Bernanke Says Prosecutions Should Have Followed Crisis

Bernanke Says Prosecutions Should Have Followed Crisis

Former Federal Reserve Chairman Ben Bernanke knows Americans have not forgiven him for the Wall Street bailout that saw greed in financial company executive suites go unpunished while regular people lost their homes, jobs and nest eggs in the financial crisis of 2008.

“I can understand why they are angry,” he said.

He says he is frustrated that he hasn’t been able to convince more Americans that his actions were necessary to avoid a deep depression.

In an attempt to do just that and, he says, to do his part to avert a future crisis, he wrote The Courage to Act: A Memoir of a Crisis and Its Aftermath, which he is touring to promote. I chatted with him after a speech in Chicago and asked him the questions you’ve wanted him to answer all these years. Here are his answers, edited for length and clarity.

Question: You and former Treasury Secretaries Hank Paulson and Tim Geithner have repeatedly said you had to bail out Wall Street banks because the results otherwise would have been “catastrophic.” But people remain furious. They have asked if there was any real evidence of catastrophe. Or were you just saving Wall Street with tax money?

Answer: There is a lot of evidence that in a financial crisis, people lose confidence, stocks drop, everyone hunkers down and hordes cash. That was a major factor in the Great Depression in the 1930s. And after the Lehman (Bros.) collapse, (everyone) went into a panic, everything froze up, credit was not available. We were dropping 600,000 to 700,000 jobs.

The financial system is critical to our market economy, and if it’s not working, everything comes to a grinding halt.

Q: Did you actually see that?

A: Betsy Duke (then a Fed governor) went to San Francisco and was talking with business people. She sent me an email that radiates horror and said, “For God’s sake, think about the financial system.” It was really graphic. She wrote: “Across the board, every business (is) canceling every capital project and discretionary program possible. Credit is increasingly unavailable. Small businesses and nonprofits are missing payrolls and shutting down. I would plead to do anything possible to restore confidence in the entire financial system.”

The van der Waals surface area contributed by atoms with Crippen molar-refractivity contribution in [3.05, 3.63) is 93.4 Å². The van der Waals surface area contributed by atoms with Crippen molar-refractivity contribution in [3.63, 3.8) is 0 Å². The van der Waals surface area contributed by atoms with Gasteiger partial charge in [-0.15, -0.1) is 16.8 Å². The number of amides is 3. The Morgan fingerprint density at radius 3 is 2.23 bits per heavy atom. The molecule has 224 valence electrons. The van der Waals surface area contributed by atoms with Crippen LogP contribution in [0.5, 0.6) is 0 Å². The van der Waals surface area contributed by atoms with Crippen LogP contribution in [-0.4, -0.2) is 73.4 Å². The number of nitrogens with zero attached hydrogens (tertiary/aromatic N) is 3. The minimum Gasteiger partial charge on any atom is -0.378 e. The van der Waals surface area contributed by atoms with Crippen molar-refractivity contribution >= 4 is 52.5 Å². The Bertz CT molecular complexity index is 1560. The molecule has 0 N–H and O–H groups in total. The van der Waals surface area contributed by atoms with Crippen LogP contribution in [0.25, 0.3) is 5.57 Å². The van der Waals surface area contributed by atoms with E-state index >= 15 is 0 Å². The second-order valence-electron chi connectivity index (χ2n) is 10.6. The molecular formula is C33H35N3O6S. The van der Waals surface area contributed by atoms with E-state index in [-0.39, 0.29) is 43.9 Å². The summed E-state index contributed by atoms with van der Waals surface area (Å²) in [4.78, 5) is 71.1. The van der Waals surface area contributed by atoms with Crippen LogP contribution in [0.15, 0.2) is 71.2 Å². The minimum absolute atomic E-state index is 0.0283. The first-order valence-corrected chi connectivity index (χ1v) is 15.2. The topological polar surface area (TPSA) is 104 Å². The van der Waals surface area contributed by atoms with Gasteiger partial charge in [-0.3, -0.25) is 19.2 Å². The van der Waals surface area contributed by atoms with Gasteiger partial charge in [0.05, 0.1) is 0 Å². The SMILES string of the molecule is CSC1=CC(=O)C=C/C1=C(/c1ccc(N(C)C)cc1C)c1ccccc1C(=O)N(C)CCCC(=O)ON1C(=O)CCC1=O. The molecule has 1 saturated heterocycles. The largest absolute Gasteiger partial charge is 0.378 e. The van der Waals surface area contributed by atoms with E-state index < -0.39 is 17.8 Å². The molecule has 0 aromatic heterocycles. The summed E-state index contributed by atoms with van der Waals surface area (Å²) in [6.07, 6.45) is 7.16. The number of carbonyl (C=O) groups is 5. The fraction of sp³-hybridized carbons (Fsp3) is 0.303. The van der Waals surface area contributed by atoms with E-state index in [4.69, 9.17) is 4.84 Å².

Q: People complain that they lost homes, jobs, their future, and yet no one from Wall Street went to jail.

A: I have been uncomfortable with the Department of Justice’s prosecution strategy. They penalized large banks (with fines) rather than trying to track down individual responsibility. It would have made more sense to consider the individuals in management and employees who make the decisions. We would have learned more and been more fair if the people whose actions led to problems were held accountable.

It’s not against the law to take a dumb risk. It is against the law to misrepresent what you are selling.

Q: You write that the Fed had to take on more responsibility than it would have if Congress had done more. You write that you were surprised it was controversial to help homeowners in trouble and argue for infrastructure spending.